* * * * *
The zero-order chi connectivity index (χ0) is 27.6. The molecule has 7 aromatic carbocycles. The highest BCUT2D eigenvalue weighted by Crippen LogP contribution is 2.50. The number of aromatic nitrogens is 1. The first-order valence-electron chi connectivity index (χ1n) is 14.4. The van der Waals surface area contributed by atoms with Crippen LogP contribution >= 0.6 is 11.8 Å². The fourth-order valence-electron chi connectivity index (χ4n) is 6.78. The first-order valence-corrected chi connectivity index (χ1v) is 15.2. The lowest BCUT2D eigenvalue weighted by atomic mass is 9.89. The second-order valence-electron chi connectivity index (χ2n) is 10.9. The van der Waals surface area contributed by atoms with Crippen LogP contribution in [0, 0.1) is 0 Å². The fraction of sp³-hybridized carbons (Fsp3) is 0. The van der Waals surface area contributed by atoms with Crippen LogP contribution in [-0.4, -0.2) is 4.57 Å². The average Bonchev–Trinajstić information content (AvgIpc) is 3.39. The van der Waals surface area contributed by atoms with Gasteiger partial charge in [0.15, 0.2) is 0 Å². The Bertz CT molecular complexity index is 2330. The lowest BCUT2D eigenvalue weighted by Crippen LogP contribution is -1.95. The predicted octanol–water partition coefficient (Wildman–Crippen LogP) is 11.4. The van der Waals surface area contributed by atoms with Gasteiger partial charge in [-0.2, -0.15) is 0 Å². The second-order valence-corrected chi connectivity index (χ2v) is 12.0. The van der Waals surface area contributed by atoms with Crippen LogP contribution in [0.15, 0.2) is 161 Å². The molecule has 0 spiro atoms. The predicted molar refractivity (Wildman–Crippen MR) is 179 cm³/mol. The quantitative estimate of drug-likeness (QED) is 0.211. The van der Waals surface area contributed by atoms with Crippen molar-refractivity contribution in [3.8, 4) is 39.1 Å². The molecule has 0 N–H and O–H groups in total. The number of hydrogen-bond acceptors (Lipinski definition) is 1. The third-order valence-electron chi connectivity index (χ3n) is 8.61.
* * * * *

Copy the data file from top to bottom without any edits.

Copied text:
The zero-order chi connectivity index (χ0) is 27.6. The molecule has 7 aromatic carbocycles. The highest BCUT2D eigenvalue weighted by Crippen LogP contribution is 2.50. The number of aromatic nitrogens is 1. The first-order valence-electron chi connectivity index (χ1n) is 14.4. The van der Waals surface area contributed by atoms with Crippen LogP contribution >= 0.6 is 11.8 Å². The fourth-order valence-electron chi connectivity index (χ4n) is 6.78. The first-order valence-corrected chi connectivity index (χ1v) is 15.2. The lowest BCUT2D eigenvalue weighted by atomic mass is 9.89. The second-order valence-electron chi connectivity index (χ2n) is 10.9. The van der Waals surface area contributed by atoms with Crippen LogP contribution in [0, 0.1) is 0 Å². The fraction of sp³-hybridized carbons (Fsp3) is 0. The van der Waals surface area contributed by atoms with Crippen LogP contribution in [-0.4, -0.2) is 4.57 Å². The average Bonchev–Trinajstić information content (AvgIpc) is 3.39. The van der Waals surface area contributed by atoms with Gasteiger partial charge in [0.15, 0.2) is 0 Å². The Bertz CT molecular complexity index is 2330. The lowest BCUT2D eigenvalue weighted by Crippen LogP contribution is -1.95. The predicted octanol–water partition coefficient (Wildman–Crippen LogP) is 11.4. The van der Waals surface area contributed by atoms with Gasteiger partial charge in [-0.2, -0.15) is 0 Å². The second-order valence-corrected chi connectivity index (χ2v) is 12.0. The van der Waals surface area contributed by atoms with Crippen LogP contribution in [0.15, 0.2) is 161 Å². The molecule has 0 spiro atoms. The predicted molar refractivity (Wildman–Crippen MR) is 179 cm³/mol. The quantitative estimate of drug-likeness (QED) is 0.211. The van der Waals surface area contributed by atoms with Crippen molar-refractivity contribution in [3.8, 4) is 39.1 Å². The molecule has 0 N–H and O–H groups in total. The number of hydrogen-bond acceptors (Lipinski definition) is 1. The third-order valence-electron chi connectivity index (χ3n) is 8.61.